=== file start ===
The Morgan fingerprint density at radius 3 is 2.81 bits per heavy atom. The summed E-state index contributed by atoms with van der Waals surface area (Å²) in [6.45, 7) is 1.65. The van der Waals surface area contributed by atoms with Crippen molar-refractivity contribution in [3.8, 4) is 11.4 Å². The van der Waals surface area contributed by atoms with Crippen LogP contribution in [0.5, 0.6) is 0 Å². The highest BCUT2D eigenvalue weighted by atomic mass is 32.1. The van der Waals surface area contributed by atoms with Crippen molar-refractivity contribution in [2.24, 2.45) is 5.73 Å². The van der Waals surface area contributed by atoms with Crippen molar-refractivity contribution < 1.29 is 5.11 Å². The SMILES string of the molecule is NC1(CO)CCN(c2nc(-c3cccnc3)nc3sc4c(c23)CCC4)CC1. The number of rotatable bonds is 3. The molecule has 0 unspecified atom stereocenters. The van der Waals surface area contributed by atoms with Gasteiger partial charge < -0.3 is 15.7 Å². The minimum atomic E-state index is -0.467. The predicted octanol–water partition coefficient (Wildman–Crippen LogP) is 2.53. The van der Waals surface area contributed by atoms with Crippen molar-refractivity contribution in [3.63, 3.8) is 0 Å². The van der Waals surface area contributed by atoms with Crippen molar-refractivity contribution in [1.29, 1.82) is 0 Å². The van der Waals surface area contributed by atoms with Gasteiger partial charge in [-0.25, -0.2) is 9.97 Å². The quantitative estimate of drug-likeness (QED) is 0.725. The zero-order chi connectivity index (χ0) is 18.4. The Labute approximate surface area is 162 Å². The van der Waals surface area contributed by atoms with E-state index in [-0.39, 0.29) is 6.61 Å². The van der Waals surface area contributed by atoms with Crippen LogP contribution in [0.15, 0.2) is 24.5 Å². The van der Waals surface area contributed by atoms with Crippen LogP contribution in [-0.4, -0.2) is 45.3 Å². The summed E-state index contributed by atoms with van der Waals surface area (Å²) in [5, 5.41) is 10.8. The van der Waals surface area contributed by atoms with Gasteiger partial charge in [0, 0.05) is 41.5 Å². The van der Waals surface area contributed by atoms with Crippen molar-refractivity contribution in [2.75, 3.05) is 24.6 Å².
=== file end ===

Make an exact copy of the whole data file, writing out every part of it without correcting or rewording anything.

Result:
The Morgan fingerprint density at radius 3 is 2.81 bits per heavy atom. The summed E-state index contributed by atoms with van der Waals surface area (Å²) in [6.45, 7) is 1.65. The van der Waals surface area contributed by atoms with Crippen molar-refractivity contribution in [3.8, 4) is 11.4 Å². The van der Waals surface area contributed by atoms with Crippen LogP contribution in [0.5, 0.6) is 0 Å². The highest BCUT2D eigenvalue weighted by atomic mass is 32.1. The van der Waals surface area contributed by atoms with Crippen molar-refractivity contribution in [2.24, 2.45) is 5.73 Å². The van der Waals surface area contributed by atoms with Crippen molar-refractivity contribution < 1.29 is 5.11 Å². The SMILES string of the molecule is NC1(CO)CCN(c2nc(-c3cccnc3)nc3sc4c(c23)CCC4)CC1. The number of rotatable bonds is 3. The molecule has 0 unspecified atom stereocenters. The van der Waals surface area contributed by atoms with Gasteiger partial charge < -0.3 is 15.7 Å². The minimum atomic E-state index is -0.467. The predicted octanol–water partition coefficient (Wildman–Crippen LogP) is 2.53. The van der Waals surface area contributed by atoms with Crippen molar-refractivity contribution in [3.63, 3.8) is 0 Å². The van der Waals surface area contributed by atoms with Crippen molar-refractivity contribution in [1.29, 1.82) is 0 Å². The van der Waals surface area contributed by atoms with Gasteiger partial charge in [-0.25, -0.2) is 9.97 Å². The quantitative estimate of drug-likeness (QED) is 0.725. The zero-order chi connectivity index (χ0) is 18.4. The Labute approximate surface area is 162 Å². The van der Waals surface area contributed by atoms with E-state index in [-0.39, 0.29) is 6.61 Å². The van der Waals surface area contributed by atoms with Crippen LogP contribution in [0.15, 0.2) is 24.5 Å². The van der Waals surface area contributed by atoms with Crippen LogP contribution in [-0.4, -0.2) is 45.3 Å². The summed E-state index contributed by atoms with van der Waals surface area (Å²) in [5, 5.41) is 10.8. The van der Waals surface area contributed by atoms with Gasteiger partial charge in [0, 0.05) is 41.5 Å². The van der Waals surface area contributed by atoms with Crippen molar-refractivity contribution in [2.75, 3.05) is 24.6 Å².